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Bethel Faculty-Led Programs (January, Summer)

Bethel faculty lead short-term programs for both undergraduate and graduate students each January and summer.

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2024 Faculty-Led January Courses

Ecology in the Tropics: Natural History & Future Prospects - Ecuador & the Galápagos Islands

GES318KZ*  |  Apply Now

Travel from base in Quito throughout Ecuador & the Galápagos Islands, surveying the land, climate, plants, animals, homes, transportation, and industries, noting especially the impact of human culture, presence, and activities. Sites include the Amazon rainforest, Andean cloud forests, volcanic mountains, highlands, towns, cities, & the Galápagos Islands.

*(Note: Course may carry cross-credit in biology or environmental studies, BIO318KZ or ENS318KZ, 4 credits, with additional coursework.)

European Pioneers in Psychology

PSY320Z  |  Apply Now

This course explores some of the most prominent European figures in the history of contemporary psychology. We will examine some of the major historical movements in the history of ideas in psychology, with an emphasis on the relevant philosophical, intellectual, and spiritual context. In this process, we will compare various schools of thought and approaches to the study of psychology. We will also look at how psychology developed in the various countries we visit. Students will have the opportunity to encounter local professional and academic psychologists.

Introduction to International Business - Europe

BUS202Z  |  Apply Now

This course is designed to explore the dynamics of international business. Participants will visit sites to examine businesses that operate across borders and may include: advertising agencies, banks, accounting firms, technology firms, manufacturing facilities, and multinational corporations. Students interact with culture through a series of activities.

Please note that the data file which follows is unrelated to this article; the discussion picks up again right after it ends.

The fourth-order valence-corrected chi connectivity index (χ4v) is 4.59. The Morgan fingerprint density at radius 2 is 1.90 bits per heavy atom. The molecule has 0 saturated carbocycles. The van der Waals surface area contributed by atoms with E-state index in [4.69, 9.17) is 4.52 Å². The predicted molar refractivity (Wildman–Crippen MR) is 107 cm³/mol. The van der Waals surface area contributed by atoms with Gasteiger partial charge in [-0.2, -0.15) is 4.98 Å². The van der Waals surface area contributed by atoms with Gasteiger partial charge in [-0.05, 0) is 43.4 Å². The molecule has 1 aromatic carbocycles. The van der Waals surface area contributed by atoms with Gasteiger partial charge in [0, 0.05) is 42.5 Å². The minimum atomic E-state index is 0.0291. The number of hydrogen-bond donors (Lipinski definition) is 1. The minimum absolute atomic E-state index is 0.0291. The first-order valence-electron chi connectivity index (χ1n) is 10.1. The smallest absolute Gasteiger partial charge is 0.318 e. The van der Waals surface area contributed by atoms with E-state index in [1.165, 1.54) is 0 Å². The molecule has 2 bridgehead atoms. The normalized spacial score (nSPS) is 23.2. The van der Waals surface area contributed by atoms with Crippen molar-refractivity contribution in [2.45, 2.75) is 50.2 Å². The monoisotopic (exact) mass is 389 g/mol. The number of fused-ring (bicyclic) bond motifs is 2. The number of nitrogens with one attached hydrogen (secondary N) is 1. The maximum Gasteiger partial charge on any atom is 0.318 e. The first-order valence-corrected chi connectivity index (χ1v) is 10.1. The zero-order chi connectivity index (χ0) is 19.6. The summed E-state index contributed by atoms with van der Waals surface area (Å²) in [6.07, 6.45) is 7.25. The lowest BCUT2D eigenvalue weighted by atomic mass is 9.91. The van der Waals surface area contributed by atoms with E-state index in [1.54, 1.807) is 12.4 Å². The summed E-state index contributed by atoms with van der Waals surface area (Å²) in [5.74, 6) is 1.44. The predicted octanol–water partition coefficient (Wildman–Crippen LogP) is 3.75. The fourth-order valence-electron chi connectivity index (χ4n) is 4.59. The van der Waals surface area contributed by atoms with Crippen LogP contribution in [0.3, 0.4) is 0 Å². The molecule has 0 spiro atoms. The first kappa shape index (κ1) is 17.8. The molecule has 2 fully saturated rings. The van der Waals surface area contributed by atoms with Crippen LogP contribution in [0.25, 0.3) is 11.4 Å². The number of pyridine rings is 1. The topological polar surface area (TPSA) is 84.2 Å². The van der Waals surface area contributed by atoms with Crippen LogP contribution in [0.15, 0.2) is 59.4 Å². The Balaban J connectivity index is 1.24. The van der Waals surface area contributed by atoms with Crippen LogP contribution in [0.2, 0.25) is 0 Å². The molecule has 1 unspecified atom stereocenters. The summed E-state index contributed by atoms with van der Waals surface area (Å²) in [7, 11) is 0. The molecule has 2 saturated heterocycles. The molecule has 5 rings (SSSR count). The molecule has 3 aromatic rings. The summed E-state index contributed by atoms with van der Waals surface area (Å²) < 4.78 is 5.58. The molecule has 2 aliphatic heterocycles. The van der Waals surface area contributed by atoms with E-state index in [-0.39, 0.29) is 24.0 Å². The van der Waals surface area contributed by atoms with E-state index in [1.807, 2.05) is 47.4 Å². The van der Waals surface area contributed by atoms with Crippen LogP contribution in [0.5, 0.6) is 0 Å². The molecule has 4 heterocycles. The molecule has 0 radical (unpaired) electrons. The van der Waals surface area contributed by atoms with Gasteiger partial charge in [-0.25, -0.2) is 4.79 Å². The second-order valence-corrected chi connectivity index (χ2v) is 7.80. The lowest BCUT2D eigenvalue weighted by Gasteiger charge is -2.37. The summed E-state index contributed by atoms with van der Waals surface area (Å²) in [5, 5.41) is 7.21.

Culture and Communication in Thailand: An Immersive Area Study

COM315GZ  |  Apply Now

Experience the community and culture of the K'nYaw (Karen) people in Thailand as you learn about the socio-political factors that have displaced them from their villages in Burma. Students will explore the rich worldview, faith, history, education, political economy, ecology, and art of the region while connecting deeply with the local community in a meaningful project focused on telling their story and preserving their heritage.

Media and Communication in Developing Countries

ENJ321GZ  |  Apply Now

Through social immersion students utilize journalism and design to uncover and tell stories of our diverse, local and global communities. An empathetic approach to storytelling brings people together, challenges cultural barriers, and fosters authentic understanding of others. This highly collaborative class requires students to live, work, research, and cultivate community relationships together. The class will publish self-reflective field notes, create a multimedia blog platform for storytelling, and host an engaging community event showcasing their work. The location of the immersion changes each time the course is offered, including local, regional and international settings.

Medieval Worlds: Art and History in North Africa and Europe

ARH/HIS236UZ  |  Apply Now

This class is an on-site investigation of the artistic and historical legacy of medieval North Africa and Europe. While medieval Europe is often viewed through a chiefly Christian lens, southern Spain, or Andalusia, was multifaceted and included Christians, Muslims, and Jews who influenced, sometimes conflicted, and collaborated with each other. This course will study the artistic, archaeological, and historical legacy of these interactions through readings, research, presentations, and creative expression including personal travelogues and guided art experiences.

Science and Technology - New Zealand

GES317KZ  |  Apply Now

This course will explore the historical development of science and technology in New Zealand, including current challenges. Topics include inventions and inventors, health care, unique technologies, native and invasive species, sea life, earthquakes, hot springs, and volcanic activity in the context of historical Maori and British colonial cultures leading to the present day. 


Faculty-Led Summer Courses

  • Check back for any updates on future summer course offerings!


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